America is also a land of unlimited diversity that affords unlimited amusement and entertainment. “From sea to shining sea” we find prairies, deserts, rolling hills, mountains, rivers, lakes, swamps, and forests. We smell the cherry blossoms of spring, feel the warmth of summer sun, crunch through the fiery leaves of autumn, and romp and frolic through powdery snowfalls. Our wildlife is as varied as our people. I’ve seen American bald eagles and hummingbirds, speckled fawns and bugling elk. I’ve watched common ground squirrels and marveled at thundering American bison. I’ve seen dolphins frolicking and black bears lumbering in their natural environments. I’ve yet to see the whales in person, and I still haven’t spotted a moose. But I know they’re out there. From cougars to kittens, puppies to howling wolves, from the condor to the cardinal, and the alligator to the Appaloosa, America is home to almost every species on the planet. Those that aren’t native to America can be seen in amazing zoos and wildlife refuges.

We have it all in America, for our practical use and for our pure entertainment and pleasure. In my travels, I’ve crossed the grasslands of Minnesota and the badlands of South Dakota. I’ve lounged under Nebraska’s endless sky and craned my neck at the jagged peaks of Glacier National Park. I’ve peered over the rim of the Grand Canyon and nearly scraped the sky atop Rocky Mountain National Park’s Trail Ridge Road. I’ve stood—miniscule—beneath the redwoods of California, smelt the sulfur of Yellowstone’s geysers and springs, hunkered in the swamps of South Carolina, and stalked the Saguaros of the American Southwest. I’ve breathed the sultry air of the Deep South, endured the biting cold of the Great North, and felt both extremes in the span of 24 hours in the Midwest. I’ve felt the waves of the Atlantic and watched the sun sink into the Pacific. I haven’t been everywhere like Johnny Cash, but I’ve come close. And the more I see, the more I appreciate this amazing land—the actual land.

For all I’ve seen, I’ve yet to visit the tropics of Hawaii, treading the black sand beaches and gawking at lava flowing into the sea. I’ve never braved the rugged frontier of Alaska, navigating the icebergs of its fjords or climbing the majestic, wildlife-laden mountains. I haven’t hovered over the Everglades, spanned the mouth of the mighty Mississippi, passed beneath the arches of Utah, or cruised Highway 1 through Big Sur. I’ve never hiked along the rugged coastline of Maine, basked in Key West’s tropical paradise, or run my hands over the heads of golden wheat fields in Kansas. I haven’t spied the volcanic peaks of the Great Northwest, rafted the wild waters of a Western river, or bid the day farewell from San Diego’s balmy shore. As much as I’ve seen and done in America, there’s just as much yet to see and do and experience.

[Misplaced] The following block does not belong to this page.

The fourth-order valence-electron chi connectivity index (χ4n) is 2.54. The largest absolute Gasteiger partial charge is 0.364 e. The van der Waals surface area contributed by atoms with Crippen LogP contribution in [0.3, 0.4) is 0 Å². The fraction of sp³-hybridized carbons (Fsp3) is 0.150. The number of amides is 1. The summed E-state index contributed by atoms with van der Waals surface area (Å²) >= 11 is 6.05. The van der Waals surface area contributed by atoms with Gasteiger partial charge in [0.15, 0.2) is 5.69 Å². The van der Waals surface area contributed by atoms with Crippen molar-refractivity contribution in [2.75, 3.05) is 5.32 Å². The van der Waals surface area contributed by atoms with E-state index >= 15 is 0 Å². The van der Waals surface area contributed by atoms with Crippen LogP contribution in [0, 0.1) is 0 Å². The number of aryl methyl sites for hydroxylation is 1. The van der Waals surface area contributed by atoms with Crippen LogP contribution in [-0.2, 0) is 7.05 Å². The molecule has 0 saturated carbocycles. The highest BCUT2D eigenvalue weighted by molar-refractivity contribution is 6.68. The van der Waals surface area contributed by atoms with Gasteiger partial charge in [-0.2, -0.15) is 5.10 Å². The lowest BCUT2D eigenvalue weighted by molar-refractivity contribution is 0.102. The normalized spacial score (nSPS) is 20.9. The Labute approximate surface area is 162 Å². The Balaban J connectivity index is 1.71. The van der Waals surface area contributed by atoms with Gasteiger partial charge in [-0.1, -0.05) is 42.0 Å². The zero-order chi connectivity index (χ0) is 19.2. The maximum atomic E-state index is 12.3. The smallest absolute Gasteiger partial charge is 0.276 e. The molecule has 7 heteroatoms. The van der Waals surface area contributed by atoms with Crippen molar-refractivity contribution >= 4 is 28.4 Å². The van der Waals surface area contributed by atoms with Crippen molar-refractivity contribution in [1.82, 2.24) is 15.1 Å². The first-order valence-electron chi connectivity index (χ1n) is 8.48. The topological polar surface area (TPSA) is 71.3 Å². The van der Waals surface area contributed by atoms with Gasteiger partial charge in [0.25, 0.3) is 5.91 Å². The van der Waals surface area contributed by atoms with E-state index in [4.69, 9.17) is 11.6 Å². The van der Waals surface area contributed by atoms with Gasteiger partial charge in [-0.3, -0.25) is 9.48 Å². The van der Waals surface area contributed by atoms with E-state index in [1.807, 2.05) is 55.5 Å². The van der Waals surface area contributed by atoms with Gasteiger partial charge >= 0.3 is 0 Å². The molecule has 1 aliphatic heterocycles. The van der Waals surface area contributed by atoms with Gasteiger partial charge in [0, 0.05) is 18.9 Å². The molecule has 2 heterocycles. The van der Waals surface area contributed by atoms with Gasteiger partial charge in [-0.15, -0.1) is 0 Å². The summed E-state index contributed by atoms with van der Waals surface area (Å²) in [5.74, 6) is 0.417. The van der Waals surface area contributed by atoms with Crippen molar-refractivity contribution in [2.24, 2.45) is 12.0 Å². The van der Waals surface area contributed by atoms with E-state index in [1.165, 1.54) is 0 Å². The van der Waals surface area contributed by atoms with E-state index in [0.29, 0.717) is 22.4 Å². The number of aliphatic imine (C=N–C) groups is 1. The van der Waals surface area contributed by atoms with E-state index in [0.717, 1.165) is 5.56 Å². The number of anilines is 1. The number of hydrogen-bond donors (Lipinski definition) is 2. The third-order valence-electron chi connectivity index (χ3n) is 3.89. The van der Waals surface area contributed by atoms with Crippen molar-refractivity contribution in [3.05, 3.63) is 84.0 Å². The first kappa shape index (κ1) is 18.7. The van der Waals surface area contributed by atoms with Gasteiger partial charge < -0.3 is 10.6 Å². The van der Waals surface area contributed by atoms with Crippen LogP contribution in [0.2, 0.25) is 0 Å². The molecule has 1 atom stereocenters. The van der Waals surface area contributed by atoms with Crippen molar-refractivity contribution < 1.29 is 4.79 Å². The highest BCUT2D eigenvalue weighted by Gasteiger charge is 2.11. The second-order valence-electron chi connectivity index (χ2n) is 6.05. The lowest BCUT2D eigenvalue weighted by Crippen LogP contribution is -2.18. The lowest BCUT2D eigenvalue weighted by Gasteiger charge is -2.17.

America is not alone in its scenic beauty, astounding wildlife, natural resources, or ingenious people. But no other country is so diverse, so rife with assorted possibilities, so full of potential. No nation blends the variety of natural phenomena, raw materials, and the cultural melting pot that is America. Perhaps I’m just being poetic, but this great land and all that it provides seems to epitomize the American spirit, the freedom and opportunity and accomplishment that are essential to who and what we are.

When an American says that he loves his country, he means not only that he loves the New England hills, the prairies glistening in the sun, the wide and rising plains, the great mountains, and the sea. He means that he loves an inner air, an inner light in which freedom lives and in which a man can draw the breath of self-respect.” – Governor Adlai Stevenson


Nathan Birr is the author of more than a dozen full-length novels and several short stories. When not writing, he enjoys painting, watching football (or any sport), traveling, and spending time with his family. He lives in Sheboygan, Wisconsin, with his wife, Sierra.